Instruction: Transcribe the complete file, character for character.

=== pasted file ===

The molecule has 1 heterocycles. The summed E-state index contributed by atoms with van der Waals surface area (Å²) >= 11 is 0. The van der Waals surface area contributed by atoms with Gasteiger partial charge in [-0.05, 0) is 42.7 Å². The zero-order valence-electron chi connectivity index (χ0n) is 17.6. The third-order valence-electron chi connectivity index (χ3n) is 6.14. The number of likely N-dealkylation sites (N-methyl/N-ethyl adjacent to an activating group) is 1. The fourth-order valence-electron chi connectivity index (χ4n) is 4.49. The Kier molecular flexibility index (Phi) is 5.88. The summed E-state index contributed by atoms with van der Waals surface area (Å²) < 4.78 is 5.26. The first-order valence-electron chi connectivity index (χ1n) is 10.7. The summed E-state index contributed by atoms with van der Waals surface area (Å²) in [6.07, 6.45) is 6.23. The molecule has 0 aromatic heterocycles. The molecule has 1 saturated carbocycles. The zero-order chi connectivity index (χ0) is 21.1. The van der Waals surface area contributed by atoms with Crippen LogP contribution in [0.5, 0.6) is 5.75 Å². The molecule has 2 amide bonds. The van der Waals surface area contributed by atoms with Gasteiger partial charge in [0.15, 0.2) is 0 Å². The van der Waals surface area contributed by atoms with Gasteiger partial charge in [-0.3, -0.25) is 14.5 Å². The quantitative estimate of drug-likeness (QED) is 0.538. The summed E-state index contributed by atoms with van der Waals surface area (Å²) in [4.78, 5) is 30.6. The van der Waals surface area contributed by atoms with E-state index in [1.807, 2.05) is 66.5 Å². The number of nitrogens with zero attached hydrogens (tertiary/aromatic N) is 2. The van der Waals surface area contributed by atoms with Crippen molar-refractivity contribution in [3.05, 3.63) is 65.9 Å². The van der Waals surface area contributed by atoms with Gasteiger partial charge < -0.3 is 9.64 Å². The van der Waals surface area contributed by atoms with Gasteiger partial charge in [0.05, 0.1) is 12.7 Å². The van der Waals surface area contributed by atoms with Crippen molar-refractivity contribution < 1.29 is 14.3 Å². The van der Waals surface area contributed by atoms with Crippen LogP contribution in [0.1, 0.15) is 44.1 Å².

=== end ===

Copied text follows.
The molecule has 1 heterocycles. The summed E-state index contributed by atoms with van der Waals surface area (Å²) >= 11 is 0. The van der Waals surface area contributed by atoms with Gasteiger partial charge in [-0.05, 0) is 42.7 Å². The zero-order valence-electron chi connectivity index (χ0n) is 17.6. The third-order valence-electron chi connectivity index (χ3n) is 6.14. The number of likely N-dealkylation sites (N-methyl/N-ethyl adjacent to an activating group) is 1. The fourth-order valence-electron chi connectivity index (χ4n) is 4.49. The Kier molecular flexibility index (Phi) is 5.88. The summed E-state index contributed by atoms with van der Waals surface area (Å²) < 4.78 is 5.26. The first-order valence-electron chi connectivity index (χ1n) is 10.7. The summed E-state index contributed by atoms with van der Waals surface area (Å²) in [6.07, 6.45) is 6.23. The molecule has 0 aromatic heterocycles. The molecule has 1 saturated carbocycles. The zero-order chi connectivity index (χ0) is 21.1. The van der Waals surface area contributed by atoms with Crippen LogP contribution in [0.5, 0.6) is 5.75 Å². The molecule has 2 amide bonds. The van der Waals surface area contributed by atoms with Gasteiger partial charge in [0.15, 0.2) is 0 Å². The van der Waals surface area contributed by atoms with Gasteiger partial charge in [-0.3, -0.25) is 14.5 Å². The quantitative estimate of drug-likeness (QED) is 0.538. The summed E-state index contributed by atoms with van der Waals surface area (Å²) in [4.78, 5) is 30.6. The van der Waals surface area contributed by atoms with E-state index in [1.807, 2.05) is 66.5 Å². The number of nitrogens with zero attached hydrogens (tertiary/aromatic N) is 2. The van der Waals surface area contributed by atoms with Crippen molar-refractivity contribution in [3.05, 3.63) is 65.9 Å². The van der Waals surface area contributed by atoms with Gasteiger partial charge < -0.3 is 9.64 Å². The van der Waals surface area contributed by atoms with Gasteiger partial charge in [0.05, 0.1) is 12.7 Å². The van der Waals surface area contributed by atoms with Crippen molar-refractivity contribution < 1.29 is 14.3 Å². The van der Waals surface area contributed by atoms with Crippen LogP contribution in [0.1, 0.15) is 44.1 Å².